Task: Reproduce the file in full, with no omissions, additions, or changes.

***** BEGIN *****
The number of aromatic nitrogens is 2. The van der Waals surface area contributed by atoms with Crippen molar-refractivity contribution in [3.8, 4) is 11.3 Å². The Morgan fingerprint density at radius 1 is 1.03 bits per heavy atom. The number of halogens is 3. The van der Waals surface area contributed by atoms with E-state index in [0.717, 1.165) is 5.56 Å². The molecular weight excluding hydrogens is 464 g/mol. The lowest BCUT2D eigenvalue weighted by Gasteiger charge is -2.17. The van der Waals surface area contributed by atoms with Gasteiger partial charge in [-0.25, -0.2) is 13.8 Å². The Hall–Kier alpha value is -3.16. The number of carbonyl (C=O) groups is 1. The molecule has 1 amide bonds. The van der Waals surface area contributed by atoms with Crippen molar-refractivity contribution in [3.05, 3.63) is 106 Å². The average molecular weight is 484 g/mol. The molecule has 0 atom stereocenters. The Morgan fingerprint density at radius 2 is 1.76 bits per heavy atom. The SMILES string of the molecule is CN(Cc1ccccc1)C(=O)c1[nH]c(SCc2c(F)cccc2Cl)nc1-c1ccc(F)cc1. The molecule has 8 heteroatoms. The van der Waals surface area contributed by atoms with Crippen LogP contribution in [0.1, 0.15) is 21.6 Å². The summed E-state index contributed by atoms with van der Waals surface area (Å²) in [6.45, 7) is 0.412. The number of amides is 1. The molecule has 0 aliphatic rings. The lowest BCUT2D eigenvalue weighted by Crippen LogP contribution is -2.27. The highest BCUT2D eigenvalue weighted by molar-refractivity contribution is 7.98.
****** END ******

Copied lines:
The number of aromatic nitrogens is 2. The van der Waals surface area contributed by atoms with Crippen molar-refractivity contribution in [3.8, 4) is 11.3 Å². The Morgan fingerprint density at radius 1 is 1.03 bits per heavy atom. The number of halogens is 3. The van der Waals surface area contributed by atoms with E-state index in [0.717, 1.165) is 5.56 Å². The molecular weight excluding hydrogens is 464 g/mol. The lowest BCUT2D eigenvalue weighted by Gasteiger charge is -2.17. The van der Waals surface area contributed by atoms with Gasteiger partial charge in [-0.25, -0.2) is 13.8 Å². The Hall–Kier alpha value is -3.16. The number of carbonyl (C=O) groups is 1. The molecule has 1 amide bonds. The van der Waals surface area contributed by atoms with Crippen molar-refractivity contribution in [3.05, 3.63) is 106 Å². The average molecular weight is 484 g/mol. The molecule has 0 atom stereocenters. The Morgan fingerprint density at radius 2 is 1.76 bits per heavy atom. The SMILES string of the molecule is CN(Cc1ccccc1)C(=O)c1[nH]c(SCc2c(F)cccc2Cl)nc1-c1ccc(F)cc1. The molecule has 8 heteroatoms. The van der Waals surface area contributed by atoms with Crippen LogP contribution in [0.1, 0.15) is 21.6 Å². The summed E-state index contributed by atoms with van der Waals surface area (Å²) in [6.45, 7) is 0.412. The number of amides is 1. The molecule has 0 aliphatic rings. The lowest BCUT2D eigenvalue weighted by Crippen LogP contribution is -2.27. The highest BCUT2D eigenvalue weighted by molar-refractivity contribution is 7.98.